Sitting below that library we have the lower level drivers (one per platform). These extensions will effectively form the glue between PHP and HHVM and our system libraries (libmongoc and libbson). These extensions will expose an identical public API for the most essential and performance-sensitive functionality:
- Connection management
- BSON encoding and decoding
- Object document serialization (to support ODM libraries)
- Executing commands and write operations
- Handling queries and cursors
By decoupling the driver internals and a high-level API into extensions and PHP libraries, respectively, we hope to reduce our maintainence burden and allow for faster iteration on new features. As a welcome side effect, this also makes it easier for anyone to contribute to the driver. Additionally, an identical public API for these extensions will make it that much easier to port an application across PHP runtimes, whether the application uses the low-level driver directly or a higher-level PHP library.
GridFS is a great example of why we chose this direction. Although we implemented GridFS in C for our 1.x driver, it is actually quite a high-level specification. Its API is just an abstraction for accessing two collections: files (i.e. metadata) and chunks (i.e. blocks of data). Likewise, all of the syntactic sugar found in the 1.x driver, such as processing uploaded files or exposing GridFS files as PHP streams, can be implemented in pure PHP. Provided we have performant methods for reading from and writing to GridFS' collections – and thanks to our low level extensions, we will – shifting this API to PHP is win-win.
Earlier I mentioned that we expect the PHP library to be a common dependency for most applications, but not all. Some users may prefer to stick to the no-frills API offered by the extensions, or create their own high-level abstraction (akin to Doctrine MongoDB for the 1.x driver), and that's great! Hannes has talked about creating a PHP library geared for MongoDB administration, which provides an API for various user management and ops commands. I'm looking forward to building the next major version of Doctrine MongoDB ODM directly atop the extensions.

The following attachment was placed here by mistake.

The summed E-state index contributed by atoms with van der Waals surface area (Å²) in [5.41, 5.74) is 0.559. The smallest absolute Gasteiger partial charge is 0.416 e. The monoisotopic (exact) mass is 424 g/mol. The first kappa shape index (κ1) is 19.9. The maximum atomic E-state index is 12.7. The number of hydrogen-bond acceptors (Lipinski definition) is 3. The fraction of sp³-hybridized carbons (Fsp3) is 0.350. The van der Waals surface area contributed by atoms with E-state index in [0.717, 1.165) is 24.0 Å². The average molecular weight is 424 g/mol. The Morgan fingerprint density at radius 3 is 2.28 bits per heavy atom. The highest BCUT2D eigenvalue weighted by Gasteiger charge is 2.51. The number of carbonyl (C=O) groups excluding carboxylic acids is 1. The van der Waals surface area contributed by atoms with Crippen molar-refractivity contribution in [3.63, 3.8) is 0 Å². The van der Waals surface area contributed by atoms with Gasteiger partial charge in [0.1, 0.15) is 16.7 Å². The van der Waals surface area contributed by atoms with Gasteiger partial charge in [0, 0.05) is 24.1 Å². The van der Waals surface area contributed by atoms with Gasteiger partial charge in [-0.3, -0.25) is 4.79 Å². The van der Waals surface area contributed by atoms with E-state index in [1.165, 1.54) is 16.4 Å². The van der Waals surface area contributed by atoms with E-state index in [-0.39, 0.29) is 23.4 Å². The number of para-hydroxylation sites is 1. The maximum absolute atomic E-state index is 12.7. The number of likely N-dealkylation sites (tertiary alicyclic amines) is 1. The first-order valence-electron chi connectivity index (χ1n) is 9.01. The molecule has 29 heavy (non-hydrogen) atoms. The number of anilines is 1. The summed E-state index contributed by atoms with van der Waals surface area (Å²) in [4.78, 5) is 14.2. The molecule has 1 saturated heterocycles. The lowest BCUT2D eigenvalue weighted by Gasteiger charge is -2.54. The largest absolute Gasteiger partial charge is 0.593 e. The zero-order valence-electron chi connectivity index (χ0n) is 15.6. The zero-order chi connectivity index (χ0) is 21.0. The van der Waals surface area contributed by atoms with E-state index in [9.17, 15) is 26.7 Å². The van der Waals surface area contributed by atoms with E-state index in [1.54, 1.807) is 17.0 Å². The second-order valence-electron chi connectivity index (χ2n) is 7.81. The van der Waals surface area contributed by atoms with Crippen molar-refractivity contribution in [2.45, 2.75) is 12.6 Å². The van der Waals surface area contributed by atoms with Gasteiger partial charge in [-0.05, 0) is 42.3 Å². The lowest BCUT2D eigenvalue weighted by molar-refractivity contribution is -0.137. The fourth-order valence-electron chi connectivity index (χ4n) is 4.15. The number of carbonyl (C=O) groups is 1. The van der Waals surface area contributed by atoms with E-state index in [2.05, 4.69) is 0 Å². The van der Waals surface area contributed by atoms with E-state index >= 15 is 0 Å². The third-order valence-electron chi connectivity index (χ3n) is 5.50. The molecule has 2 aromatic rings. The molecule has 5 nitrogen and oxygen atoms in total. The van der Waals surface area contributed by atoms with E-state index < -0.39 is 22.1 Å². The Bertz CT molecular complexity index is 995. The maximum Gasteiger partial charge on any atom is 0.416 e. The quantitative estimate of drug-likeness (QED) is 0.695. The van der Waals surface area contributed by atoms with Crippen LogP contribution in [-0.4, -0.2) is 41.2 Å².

While we will continue to maintain and support the 1.x driver and its users for the foreseeable future, we invite everyone to check out our next-generation driver and consider it for any new projects going forward. You can find all of the essential components across GitHub and JIRA:
|PHP 5.x Driver (phongo)||mongodb/mongo-php-driver||PHPC|
|HHVM Driver (hippo)||mongodb/mongo-hhvm-driver||HHVM|
The existing PHP project in JIRA will remain open for reporting bugs against the 1.x driver, but we would ask that you use the new projects above for anything pertaining to our next-generation drivers.
About the Author - Jeremy
Jeremy Mikola is a software engineer at MongoDB's NYC office. As a member of the driver and evangelism team, he helps develop the PHP driver and contributes to various OSS projects, such as Doctrine ODM and React PHP. Jeremy lives in Hoboken, NJ and is known to enjoy a good sandwich.